An Aurora DB cluster can contain up to 15 Aurora Replicas.
Aurora Replicas can be distributed across the Availability Zones that a DB cluster spans within an AWS Region.
Backtrack allows rolling back to point in time in place.
Can publish general logs, slow query logs, and error logs to Amazon CloudWatch.
Publishing Aurora logs to CloudWatch Logs allows you to maintain continuous visibility into database activity, query performance, and database errors.
The MySQL error log is generated by default; you can generate the slow query and general logs by setting parameters in your DB parameter group.
DynamoDB Streams captures a time-ordered sequence of item-level modifications in any DynamoDB table and stores this information in a log for up to 24 hours.
Applications can access this log and view the data items as they appeared before and after they were modified, in near-real time.
Encryption at rest encrypts the data in DynamoDB streams.
A DynamoDB stream is an ordered flow of information about changes to items in a DynamoDB table. When you enable a stream on a table, DynamoDB captures information about every modification to data items in the table.
You can choose the information that will be written to the stream:
- Keys only — Only the key attributes of the modified item.
- New image — The entire item, as it appears after it was modified.
- Old image — The entire item, as it appeared before it was modified.
- New and old images — Both the new and the old images of the item.
DynamoDB Streams with AWS Lambda functions:
- Amazon DynamoDB is integrated with AWS Lambda so that you can create triggers—pieces of code that automatically respond to events in DynamoDB Streams.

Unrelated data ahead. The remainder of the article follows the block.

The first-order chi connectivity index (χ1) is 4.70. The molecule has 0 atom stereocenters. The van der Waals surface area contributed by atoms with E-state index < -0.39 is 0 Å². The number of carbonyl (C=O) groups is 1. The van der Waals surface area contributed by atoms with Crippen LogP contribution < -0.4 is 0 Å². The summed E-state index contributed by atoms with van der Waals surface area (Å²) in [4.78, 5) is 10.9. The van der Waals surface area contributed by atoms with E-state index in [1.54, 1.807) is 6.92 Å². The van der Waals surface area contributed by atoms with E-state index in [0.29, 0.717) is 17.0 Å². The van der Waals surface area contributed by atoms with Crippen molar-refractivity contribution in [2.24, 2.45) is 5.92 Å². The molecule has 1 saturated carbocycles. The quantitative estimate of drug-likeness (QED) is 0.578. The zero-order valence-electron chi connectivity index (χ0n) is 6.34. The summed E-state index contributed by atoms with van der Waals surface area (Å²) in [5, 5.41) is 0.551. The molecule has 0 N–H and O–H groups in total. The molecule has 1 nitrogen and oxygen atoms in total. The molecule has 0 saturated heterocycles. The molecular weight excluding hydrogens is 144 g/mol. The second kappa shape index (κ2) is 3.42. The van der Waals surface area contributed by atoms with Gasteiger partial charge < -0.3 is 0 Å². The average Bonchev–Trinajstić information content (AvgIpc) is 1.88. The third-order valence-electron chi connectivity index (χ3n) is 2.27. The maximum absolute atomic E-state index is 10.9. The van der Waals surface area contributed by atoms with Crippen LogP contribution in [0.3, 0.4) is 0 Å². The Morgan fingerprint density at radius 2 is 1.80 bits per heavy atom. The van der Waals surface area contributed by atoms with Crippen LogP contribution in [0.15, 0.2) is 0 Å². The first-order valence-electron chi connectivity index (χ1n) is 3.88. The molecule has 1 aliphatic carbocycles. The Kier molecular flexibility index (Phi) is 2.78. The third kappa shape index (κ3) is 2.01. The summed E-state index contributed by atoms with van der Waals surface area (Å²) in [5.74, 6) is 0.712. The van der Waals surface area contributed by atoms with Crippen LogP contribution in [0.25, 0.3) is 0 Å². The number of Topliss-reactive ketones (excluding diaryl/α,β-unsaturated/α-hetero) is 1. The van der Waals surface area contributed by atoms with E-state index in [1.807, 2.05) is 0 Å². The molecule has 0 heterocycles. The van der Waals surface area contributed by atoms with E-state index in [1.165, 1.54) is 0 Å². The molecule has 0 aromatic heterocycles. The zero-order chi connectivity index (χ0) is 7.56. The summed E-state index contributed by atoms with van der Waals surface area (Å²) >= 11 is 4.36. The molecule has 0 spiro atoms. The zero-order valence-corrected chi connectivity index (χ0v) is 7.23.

- With triggers, you can build applications that react to data modifications in DynamoDB tables.
- If you enable DynamoDB Streams on a table, you can associate the stream Amazon Resource Name (ARN) with an AWS Lambda function that you write.
- Immediately after an item in the table is modified, a new record appears in the table’s stream.
- AWS Lambda polls the stream and invokes your Lambda function synchronously when it detects new stream records.
DynamoDB Accelerator (DAX)
DAX delivers response times in microseconds for millions of requests per second for read-heavy workloads.
DAX is a fully managed service.
Use the DAX client SDK to point your existing DynamoDB API calls at the DAX cluster.
Because DAX is API-compatible with DynamoDB, you don’t have to make any functional application code changes.
Retrieval of cached data reduces the read load on existing DynamoDB tables.
This can enabled the reduction of provisioned read capacity and lower overall operational costs.
DAX lets you scale out to a 10-node cluster, giving you millions of requests per second.
- Amazon DynamoDB Time to Live (TTL) allows you to define a per-item timestamp to determine when an item is no longer needed.
- Shortly after the date and time of the specified timestamp, DynamoDB deletes the item from your table without consuming any write throughput.
- TTL is provided at no extra cost as a means to reduce stored data volumes by retaining only the items that remain current for your workload’s needs.
Aurora Global Database
Amazon Aurora Global Database is designed for globally distributed applications, allowing a single Amazon Aurora database to span multiple AWS regions.
It replicates your data with no impact on database performance, enables fast local reads with low latency in each region, and provides disaster recovery from region-wide outages.